31/03/2023 – Environment / Gas / Flaring / Emissions / Carbon / Methane / Oil / World Bank / GGFR
Global gas flaring falls to lowest level since 2010
New data reveals the reduction in gas flaring in 2022 equated to taking three million cars off the road.
Progress in reducing gas flaring resumed in 2022, with gas flared worldwide falling by five billion cubic meters (bcm) to 139bcm – its lowest level since 2010 – according to new satellite data compiled by the World Bank's Global Gas Flaring Reduction Partnership (GGFR).
The practice of burning natural gas associated with oil extraction, gas flaring is essentially wasted gas that could otherwise displace dirtier energy sources, increase energy access in some of the world's poorest countries, and provide many countries worldwide with much-needed energy security. The latest data coming out of the World Bank's GGFR – a trust fund and partnership of governments, oil companies and multilateral organisations, working to end routine gas flaring at oil production sites around the world – is therefore hailed as welcome news.
“After a decade of stalled progress, global gas flaring volumes fell in 2022 by around three per cent, which is a welcome drop, especially during a time of concern about energy security for many countries,” reported Guangzhe Chen, World Bank’s Vice President for Infrastructure. “We continue to encourage all oil producers to seize opportunities to end this polluting and wasteful practice.”
Countries are driving down flaring volumes
GGFR – in partnership with the U.S. National Oceanic and Atmospheric Administration (NOAA) and the Payne Institute at the Colorado School of Mines – developed its global gas flaring estimates based upon observations from two satellites, launched in 2012 and 2017. The advanced sensors of these satellites detect the heat emitted by gas flares as infrared emissions at global upstream oil and gas facilities.
The data reveals that three countries – Nigeria, Mexico, and the United States – accounted for most of the decline in global gas flaring in 2022. Two other countries – Kazakhstan and Colombia – stand out for consistently reducing flaring volumes in the last seven years.
In addition to the overall reduction in flare volume, global flaring intensity – the amount of flaring per barrel of oil produced – also fell to its lowest level since satellite data began, due to the five-per-cent increase in oil production in 2022. This indicates a gradual and sustained decoupling of oil production from flaring.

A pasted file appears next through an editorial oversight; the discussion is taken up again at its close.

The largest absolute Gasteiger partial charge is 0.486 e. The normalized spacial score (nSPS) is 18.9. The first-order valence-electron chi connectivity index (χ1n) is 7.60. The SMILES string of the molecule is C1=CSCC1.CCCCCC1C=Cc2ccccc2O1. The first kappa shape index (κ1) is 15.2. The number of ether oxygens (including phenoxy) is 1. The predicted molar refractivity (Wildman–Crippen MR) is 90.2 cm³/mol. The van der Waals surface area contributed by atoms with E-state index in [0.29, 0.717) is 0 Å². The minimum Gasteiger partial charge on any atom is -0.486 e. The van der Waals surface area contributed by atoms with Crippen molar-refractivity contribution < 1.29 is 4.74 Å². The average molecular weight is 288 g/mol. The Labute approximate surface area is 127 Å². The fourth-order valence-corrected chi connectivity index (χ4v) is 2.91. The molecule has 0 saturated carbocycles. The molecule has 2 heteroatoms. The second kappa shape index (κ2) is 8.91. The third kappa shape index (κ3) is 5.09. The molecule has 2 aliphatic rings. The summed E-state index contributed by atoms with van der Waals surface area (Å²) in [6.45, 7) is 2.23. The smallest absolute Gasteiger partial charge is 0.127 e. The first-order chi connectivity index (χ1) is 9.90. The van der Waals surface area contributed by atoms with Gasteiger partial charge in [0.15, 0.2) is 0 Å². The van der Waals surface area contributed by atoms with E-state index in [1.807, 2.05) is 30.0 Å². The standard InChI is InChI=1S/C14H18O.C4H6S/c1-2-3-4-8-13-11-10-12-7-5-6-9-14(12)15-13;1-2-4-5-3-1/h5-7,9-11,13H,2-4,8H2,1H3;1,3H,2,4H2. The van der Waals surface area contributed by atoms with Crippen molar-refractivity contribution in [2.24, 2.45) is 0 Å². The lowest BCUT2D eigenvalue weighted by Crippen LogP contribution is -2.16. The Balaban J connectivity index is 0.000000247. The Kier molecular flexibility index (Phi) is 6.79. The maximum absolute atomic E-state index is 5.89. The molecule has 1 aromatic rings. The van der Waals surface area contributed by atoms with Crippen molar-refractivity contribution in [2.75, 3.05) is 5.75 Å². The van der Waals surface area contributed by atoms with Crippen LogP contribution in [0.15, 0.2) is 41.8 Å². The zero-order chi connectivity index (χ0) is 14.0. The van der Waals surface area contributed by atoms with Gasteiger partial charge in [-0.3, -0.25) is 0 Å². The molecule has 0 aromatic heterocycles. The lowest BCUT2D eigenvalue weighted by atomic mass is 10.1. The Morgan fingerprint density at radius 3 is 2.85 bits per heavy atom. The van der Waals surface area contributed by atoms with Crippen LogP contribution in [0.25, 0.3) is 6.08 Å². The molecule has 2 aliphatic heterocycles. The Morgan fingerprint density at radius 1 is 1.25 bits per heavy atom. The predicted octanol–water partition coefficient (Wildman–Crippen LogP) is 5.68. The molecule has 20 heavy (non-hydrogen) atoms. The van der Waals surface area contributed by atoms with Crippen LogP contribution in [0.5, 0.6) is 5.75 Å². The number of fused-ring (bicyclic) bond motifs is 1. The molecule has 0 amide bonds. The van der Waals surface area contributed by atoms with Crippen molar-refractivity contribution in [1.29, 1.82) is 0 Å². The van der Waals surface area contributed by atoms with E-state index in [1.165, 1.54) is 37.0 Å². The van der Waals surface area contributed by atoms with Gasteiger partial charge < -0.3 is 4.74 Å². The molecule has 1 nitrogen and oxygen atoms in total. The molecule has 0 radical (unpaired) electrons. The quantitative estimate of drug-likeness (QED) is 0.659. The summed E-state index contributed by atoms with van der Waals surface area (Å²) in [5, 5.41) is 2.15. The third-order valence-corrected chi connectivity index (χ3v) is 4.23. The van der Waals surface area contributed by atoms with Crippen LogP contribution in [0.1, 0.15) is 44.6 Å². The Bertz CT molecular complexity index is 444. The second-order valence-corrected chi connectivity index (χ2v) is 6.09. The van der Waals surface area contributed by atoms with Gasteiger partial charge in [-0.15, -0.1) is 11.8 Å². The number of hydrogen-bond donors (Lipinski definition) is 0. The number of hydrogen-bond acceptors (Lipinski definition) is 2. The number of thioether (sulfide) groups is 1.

9 nations account for three-quarters of flaring activity
Despite such progress, the top nine flaring countries continue to be responsible for the vast majority of flaring, with Russia, Iraq, Iran, Algeria, Venezuela, the US, Mexico, Libya and Nigeria accounting for nearly three-quarters of flare volumes – yet under half of global oil production.
The satellite data shows that decreased Russian gas exports to the European Union did not increase gas flaring in Russia. Throughout 2022, the EU significantly increased its liquefied natural gas (LNG) imports from the United States, Angola, Norway, Qatar and Egypt, and via pipeline from Azerbaijan and Norway. Of these countries, only the US, Angola and Egypt have made substantial progress in converting associated gas that would otherwise be flared into LNG exports.
Uncertainty surrounding estimates on methane emissions
GGFR estimates that in 2022 gas flaring released 357 million tonnes of carbon dioxide equivalents, 315 million tonnes in the form of carbon dioxide and 42 million tonnes in the form of methane. The report also considers the ‘state of the science’ and the uncertainty surrounding how much methane is released from flaring. It finds that methane emissions due to flaring could be significantly higher than previously estimated. For example, if the average flare is just five percentage points less efficient at combusting methane, then globally the amount of methane released would be three times higher than currently estimated.
"We're concerned by the amount of methane emitted through flaring, particularly from flares that are not working properly,” stressed Zubin Bamji, the World Bank's GGFR Program Manager. “Methane is a far more potent greenhouse gas than carbon dioxide in the short term. So we need to understand this more and are ramping up our efforts to help developing countries tackle methane emissions.”
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